The NHS has been the source of almost a third of the data breaches reported to the Information Commissioner’s Office since 2007.

The NHS has been responsible for 305 of the 1,007 reported breaches. Two hundred and eighty eight have come from the private sector, 132 from local government and 18 from central government.

The figures suggest that the health service has a particular problem with the theft of devices holding personal data; emphasising the importance of encryption as the last defence for sensitive information.

The figures show that in the NHS, 116 data breaches were caused by stolen data and hardware. A further 87 were caused by lost data and hardware.

There were also 43 breaches from data disclosed in error, 17 breaches from information lost in transit, 17 from technical/procedural failure, 13 from non-secure disposal, and 12 from ‘other’ causes.

Reflecting on the milestone 1,000 data breaches reported to his office, David Smith, deputy information commissioner, said: “Extra vigilance is required so that people’s personal information does not end up in the wrong hands.

“Organisations should have clear security and disclosure procedures that staff can understand, properly implement these and ensure that they are being followed. Staff must be adequately trained not just in the value of personal information, but in how to protect it.”

The ICO has produced top tips and a guide to data protection to provide businesses and organisations with practical advice.

In April 2010, the ICO was given new powers to impose penalties of up to to £500,000 for breaches of the Data Protection Act.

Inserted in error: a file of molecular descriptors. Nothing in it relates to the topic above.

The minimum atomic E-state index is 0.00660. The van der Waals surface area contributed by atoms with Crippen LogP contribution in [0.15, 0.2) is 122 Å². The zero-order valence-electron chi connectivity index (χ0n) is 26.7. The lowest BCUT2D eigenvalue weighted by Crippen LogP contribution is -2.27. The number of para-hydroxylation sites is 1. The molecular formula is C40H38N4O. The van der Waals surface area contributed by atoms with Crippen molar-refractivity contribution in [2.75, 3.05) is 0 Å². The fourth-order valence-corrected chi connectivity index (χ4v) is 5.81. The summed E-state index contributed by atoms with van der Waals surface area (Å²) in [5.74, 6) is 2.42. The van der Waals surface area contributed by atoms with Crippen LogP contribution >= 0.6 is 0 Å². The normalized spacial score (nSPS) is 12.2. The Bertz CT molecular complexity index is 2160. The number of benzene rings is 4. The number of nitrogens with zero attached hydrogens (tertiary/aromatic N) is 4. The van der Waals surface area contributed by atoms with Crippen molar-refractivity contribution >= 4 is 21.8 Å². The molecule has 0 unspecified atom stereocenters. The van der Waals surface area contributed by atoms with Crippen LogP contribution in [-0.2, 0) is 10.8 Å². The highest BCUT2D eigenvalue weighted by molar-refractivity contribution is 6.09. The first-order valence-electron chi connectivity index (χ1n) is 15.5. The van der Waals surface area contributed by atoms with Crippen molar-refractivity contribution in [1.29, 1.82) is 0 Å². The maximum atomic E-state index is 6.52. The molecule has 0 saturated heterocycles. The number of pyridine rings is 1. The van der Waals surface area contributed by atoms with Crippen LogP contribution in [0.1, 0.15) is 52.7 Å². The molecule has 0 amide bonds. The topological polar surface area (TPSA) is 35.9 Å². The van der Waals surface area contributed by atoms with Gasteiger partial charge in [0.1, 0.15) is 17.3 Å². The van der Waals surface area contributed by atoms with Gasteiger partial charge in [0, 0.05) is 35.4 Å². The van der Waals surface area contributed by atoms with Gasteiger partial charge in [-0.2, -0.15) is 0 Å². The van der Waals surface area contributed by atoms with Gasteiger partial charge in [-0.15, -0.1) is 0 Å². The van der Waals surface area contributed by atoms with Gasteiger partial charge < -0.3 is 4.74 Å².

Guidance issued by the ICO says it will only issue a monetary penalty notice if there has been a “serious” breach of the DPA, if the breach was likely to cause “substantial” damage or distress and if the breach was deliberate or the data controller failed to take "reasonable steps" to prevent it.

However, the guidance suggests that many NHS data breaches would fall foul of these rules. The ICO has yet to use its new powers, but Chris Pace, public sector specialist at Sophos predicted that it would.

“The news that over 1,000 organisations have already been reported to the ICO for mishandling data brings into sharp focus the need for organisations to behave more responsibly with sensitive information," he told E-Health Insider.

"Organisations can now be penalised for perceived recklessness and we believe this is a constructive step forward – ensuring protection against the most damaging breaches of the Data Protection Act.

"The ICO’s new powers to fine organisations for deliberate or reckless breaches of the Data Protection Principles should help to engender confidence in the general public."

Link: ICO announcement: 1,000 data breaches reported to the ICO. Includes links to the sources of the data breaches and ICO advice and guidance.